Last year, Apple made a similar change to its operating system intended to protect privacy, and it proved disruptive for users and businesses. File photo by John Angelillo/UPI | License picture

February 16 (UPI) — Tech giant Google announced on Wednesday that it is launching a multi-year project to protect the privacy of Android smartphone users and work on advertising methods that rely less on users’ private data.

Google said the initiative is called Privacy Sandbox and it plans to develop the project over several years.

The goal of the move, the company said, is to develop “effective and privacy-enhancing advertising solutions” that let users know their personal information is protected.

“Mobile apps are an integral part of our daily lives. Currently, more than 90% of apps on Google Play are free, providing access to valuable content and services to billions of users. Digital advertising plays a key role in making this possible,” Anthony Chavez, vice president of product management and Android security at Google, said in a blog post.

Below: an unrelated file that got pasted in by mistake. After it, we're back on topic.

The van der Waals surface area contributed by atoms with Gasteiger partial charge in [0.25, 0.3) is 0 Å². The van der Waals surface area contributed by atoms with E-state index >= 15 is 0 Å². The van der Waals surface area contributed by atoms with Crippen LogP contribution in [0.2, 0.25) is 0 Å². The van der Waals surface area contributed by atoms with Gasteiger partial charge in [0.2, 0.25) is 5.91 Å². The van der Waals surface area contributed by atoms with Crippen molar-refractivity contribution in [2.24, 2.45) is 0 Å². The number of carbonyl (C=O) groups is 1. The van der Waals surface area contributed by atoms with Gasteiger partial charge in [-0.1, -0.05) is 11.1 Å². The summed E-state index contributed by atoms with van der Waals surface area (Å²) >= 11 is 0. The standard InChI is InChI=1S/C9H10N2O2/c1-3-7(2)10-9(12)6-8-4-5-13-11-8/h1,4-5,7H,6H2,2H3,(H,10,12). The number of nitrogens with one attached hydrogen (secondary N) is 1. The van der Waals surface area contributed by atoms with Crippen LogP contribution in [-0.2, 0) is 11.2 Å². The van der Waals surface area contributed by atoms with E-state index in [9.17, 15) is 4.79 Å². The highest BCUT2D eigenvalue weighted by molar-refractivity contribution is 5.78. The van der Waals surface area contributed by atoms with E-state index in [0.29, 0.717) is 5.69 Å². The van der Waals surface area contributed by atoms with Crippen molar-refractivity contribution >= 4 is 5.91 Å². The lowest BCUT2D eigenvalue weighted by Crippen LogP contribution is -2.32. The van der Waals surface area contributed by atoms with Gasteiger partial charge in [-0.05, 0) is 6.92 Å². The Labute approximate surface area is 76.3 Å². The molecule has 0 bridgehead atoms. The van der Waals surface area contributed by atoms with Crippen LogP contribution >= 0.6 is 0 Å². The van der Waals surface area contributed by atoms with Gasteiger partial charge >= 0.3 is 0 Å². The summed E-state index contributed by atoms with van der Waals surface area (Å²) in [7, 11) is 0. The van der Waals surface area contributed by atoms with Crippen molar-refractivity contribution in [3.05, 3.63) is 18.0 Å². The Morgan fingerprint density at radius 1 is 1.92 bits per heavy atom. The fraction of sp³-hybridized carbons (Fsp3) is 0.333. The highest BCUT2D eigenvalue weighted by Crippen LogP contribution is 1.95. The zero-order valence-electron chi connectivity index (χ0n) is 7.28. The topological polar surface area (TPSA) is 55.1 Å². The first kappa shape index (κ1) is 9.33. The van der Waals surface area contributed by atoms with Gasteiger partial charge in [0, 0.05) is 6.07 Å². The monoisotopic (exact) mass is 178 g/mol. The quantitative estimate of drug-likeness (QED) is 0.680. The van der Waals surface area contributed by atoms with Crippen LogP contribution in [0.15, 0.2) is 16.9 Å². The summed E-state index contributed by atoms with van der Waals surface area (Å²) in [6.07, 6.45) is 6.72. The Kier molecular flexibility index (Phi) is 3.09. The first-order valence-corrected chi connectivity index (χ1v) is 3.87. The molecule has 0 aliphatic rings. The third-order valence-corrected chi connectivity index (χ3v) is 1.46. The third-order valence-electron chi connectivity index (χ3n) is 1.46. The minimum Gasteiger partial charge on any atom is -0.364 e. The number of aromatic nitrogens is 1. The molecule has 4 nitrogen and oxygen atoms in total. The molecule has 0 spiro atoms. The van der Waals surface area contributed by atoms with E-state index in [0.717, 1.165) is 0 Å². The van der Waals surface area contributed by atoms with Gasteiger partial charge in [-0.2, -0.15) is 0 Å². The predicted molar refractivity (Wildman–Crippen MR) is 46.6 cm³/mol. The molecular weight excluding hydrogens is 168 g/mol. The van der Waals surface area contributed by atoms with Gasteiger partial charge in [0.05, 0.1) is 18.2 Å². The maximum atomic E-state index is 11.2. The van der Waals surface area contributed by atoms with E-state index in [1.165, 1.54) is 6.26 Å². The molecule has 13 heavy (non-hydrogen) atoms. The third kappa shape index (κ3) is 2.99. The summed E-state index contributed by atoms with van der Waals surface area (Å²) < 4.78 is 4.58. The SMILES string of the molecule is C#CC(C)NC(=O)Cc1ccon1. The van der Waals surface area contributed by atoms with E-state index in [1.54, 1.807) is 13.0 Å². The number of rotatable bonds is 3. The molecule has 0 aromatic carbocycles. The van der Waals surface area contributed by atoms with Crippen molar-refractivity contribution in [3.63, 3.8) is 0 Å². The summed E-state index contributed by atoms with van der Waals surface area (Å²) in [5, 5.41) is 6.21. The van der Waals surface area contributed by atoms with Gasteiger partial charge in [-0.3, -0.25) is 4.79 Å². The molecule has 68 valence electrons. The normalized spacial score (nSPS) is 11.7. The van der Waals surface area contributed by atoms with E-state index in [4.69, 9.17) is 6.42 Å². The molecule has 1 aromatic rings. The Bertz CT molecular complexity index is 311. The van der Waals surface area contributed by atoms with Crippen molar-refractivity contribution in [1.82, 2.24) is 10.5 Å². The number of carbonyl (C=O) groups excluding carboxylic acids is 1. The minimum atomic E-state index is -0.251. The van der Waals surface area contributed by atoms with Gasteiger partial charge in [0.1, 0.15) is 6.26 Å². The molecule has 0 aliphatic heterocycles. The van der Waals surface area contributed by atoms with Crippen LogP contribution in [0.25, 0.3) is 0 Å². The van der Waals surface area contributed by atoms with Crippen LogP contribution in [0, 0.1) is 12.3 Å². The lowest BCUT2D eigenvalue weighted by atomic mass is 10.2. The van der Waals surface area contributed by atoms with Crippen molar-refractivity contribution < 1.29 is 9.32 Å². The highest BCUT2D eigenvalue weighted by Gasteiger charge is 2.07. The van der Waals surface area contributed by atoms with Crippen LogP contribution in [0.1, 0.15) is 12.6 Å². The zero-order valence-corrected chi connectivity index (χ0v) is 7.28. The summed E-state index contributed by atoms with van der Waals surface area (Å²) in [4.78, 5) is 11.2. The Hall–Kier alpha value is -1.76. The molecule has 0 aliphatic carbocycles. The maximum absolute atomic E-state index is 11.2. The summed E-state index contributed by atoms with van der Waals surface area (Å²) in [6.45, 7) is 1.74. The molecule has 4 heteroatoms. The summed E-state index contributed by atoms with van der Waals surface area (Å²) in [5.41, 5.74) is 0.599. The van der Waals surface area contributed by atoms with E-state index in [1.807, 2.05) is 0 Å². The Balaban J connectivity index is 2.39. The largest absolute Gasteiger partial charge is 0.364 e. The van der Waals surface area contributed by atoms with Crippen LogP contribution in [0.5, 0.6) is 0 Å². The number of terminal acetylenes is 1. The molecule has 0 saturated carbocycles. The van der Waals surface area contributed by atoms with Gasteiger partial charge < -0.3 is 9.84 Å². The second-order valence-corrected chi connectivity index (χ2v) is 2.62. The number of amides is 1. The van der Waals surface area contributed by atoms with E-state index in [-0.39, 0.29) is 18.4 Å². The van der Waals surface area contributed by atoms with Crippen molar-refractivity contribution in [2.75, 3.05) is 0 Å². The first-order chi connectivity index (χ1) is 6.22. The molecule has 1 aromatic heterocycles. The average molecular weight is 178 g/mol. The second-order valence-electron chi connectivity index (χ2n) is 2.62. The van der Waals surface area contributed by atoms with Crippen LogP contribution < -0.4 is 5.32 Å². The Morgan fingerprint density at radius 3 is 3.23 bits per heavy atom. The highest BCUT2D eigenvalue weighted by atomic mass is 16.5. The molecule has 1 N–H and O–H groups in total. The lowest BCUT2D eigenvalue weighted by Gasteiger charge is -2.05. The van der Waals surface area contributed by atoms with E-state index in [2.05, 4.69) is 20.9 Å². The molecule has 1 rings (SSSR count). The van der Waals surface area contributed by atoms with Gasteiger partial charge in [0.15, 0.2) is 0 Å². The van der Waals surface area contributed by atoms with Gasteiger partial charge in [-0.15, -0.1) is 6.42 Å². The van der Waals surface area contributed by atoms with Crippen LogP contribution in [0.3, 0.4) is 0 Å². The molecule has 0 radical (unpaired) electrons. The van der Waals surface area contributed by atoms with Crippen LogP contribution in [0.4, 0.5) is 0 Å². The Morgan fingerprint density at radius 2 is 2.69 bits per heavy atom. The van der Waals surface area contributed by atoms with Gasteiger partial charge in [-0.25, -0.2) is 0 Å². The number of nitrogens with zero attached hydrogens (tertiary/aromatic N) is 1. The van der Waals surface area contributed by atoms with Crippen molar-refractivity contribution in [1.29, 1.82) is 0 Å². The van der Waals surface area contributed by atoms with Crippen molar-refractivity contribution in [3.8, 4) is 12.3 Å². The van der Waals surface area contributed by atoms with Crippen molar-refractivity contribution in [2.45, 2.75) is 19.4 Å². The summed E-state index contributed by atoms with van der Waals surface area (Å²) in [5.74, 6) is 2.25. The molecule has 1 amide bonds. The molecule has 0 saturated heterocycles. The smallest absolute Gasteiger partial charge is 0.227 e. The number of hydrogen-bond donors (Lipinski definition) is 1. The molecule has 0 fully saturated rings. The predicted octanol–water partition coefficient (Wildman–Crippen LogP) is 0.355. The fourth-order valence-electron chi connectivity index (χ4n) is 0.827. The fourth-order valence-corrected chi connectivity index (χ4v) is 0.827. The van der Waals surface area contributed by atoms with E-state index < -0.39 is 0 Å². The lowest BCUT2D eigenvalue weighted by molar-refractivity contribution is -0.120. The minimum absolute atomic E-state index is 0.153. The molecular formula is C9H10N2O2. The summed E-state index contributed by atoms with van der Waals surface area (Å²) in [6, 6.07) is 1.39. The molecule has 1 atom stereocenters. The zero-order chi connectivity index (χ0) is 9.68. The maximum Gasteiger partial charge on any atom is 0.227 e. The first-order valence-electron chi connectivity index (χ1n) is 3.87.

“But in order to ensure a healthy app ecosystem – benefiting users, developers and businesses – the industry must continue to evolve how digital advertising works to improve user privacy.”

Google said it was working with regulators and wanted to increase transparency – to ensure that the Privacy Sandbox does not give preferential treatment to Google’s advertising products or sites.

“Specifically, these solutions will limit the sharing of user data with third parties,” Chavez added. “We are also exploring technologies that reduce the potential for secret data collection.”

Last year, Apple made a similar decision to protect the privacy of users of its iOS system, which has proven disruptive for users and businesses.

At the time, Apple said the change would improve privacy by limiting tracking. Facebook said this month that Apple’s decision would have a serious impact and cost it $10 billion in lost ad revenue.